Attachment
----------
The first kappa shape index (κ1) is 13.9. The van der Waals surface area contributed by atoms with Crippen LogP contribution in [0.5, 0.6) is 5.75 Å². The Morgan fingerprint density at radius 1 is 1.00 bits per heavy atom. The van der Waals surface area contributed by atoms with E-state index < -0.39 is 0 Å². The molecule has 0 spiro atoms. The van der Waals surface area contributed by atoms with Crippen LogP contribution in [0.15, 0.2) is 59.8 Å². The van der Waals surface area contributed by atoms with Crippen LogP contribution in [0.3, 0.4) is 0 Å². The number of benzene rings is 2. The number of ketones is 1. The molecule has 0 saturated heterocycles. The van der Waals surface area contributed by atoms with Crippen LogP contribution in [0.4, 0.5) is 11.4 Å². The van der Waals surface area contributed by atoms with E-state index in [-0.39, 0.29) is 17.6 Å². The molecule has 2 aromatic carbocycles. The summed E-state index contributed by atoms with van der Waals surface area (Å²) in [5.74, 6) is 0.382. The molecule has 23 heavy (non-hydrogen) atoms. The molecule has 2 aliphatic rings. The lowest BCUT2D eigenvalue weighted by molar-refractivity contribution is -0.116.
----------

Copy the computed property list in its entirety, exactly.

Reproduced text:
The first kappa shape index (κ1) is 13.9. The van der Waals surface area contributed by atoms with Crippen LogP contribution in [0.5, 0.6) is 5.75 Å². The Morgan fingerprint density at radius 1 is 1.00 bits per heavy atom. The van der Waals surface area contributed by atoms with E-state index < -0.39 is 0 Å². The molecule has 0 spiro atoms. The van der Waals surface area contributed by atoms with Crippen LogP contribution in [0.15, 0.2) is 59.8 Å². The van der Waals surface area contributed by atoms with Crippen LogP contribution in [0.3, 0.4) is 0 Å². The number of benzene rings is 2. The number of ketones is 1. The molecule has 0 saturated heterocycles. The van der Waals surface area contributed by atoms with Crippen LogP contribution in [0.4, 0.5) is 11.4 Å². The van der Waals surface area contributed by atoms with E-state index in [-0.39, 0.29) is 17.6 Å². The molecule has 2 aromatic carbocycles. The summed E-state index contributed by atoms with van der Waals surface area (Å²) in [5.74, 6) is 0.382. The molecule has 23 heavy (non-hydrogen) atoms. The molecule has 2 aliphatic rings. The lowest BCUT2D eigenvalue weighted by molar-refractivity contribution is -0.116.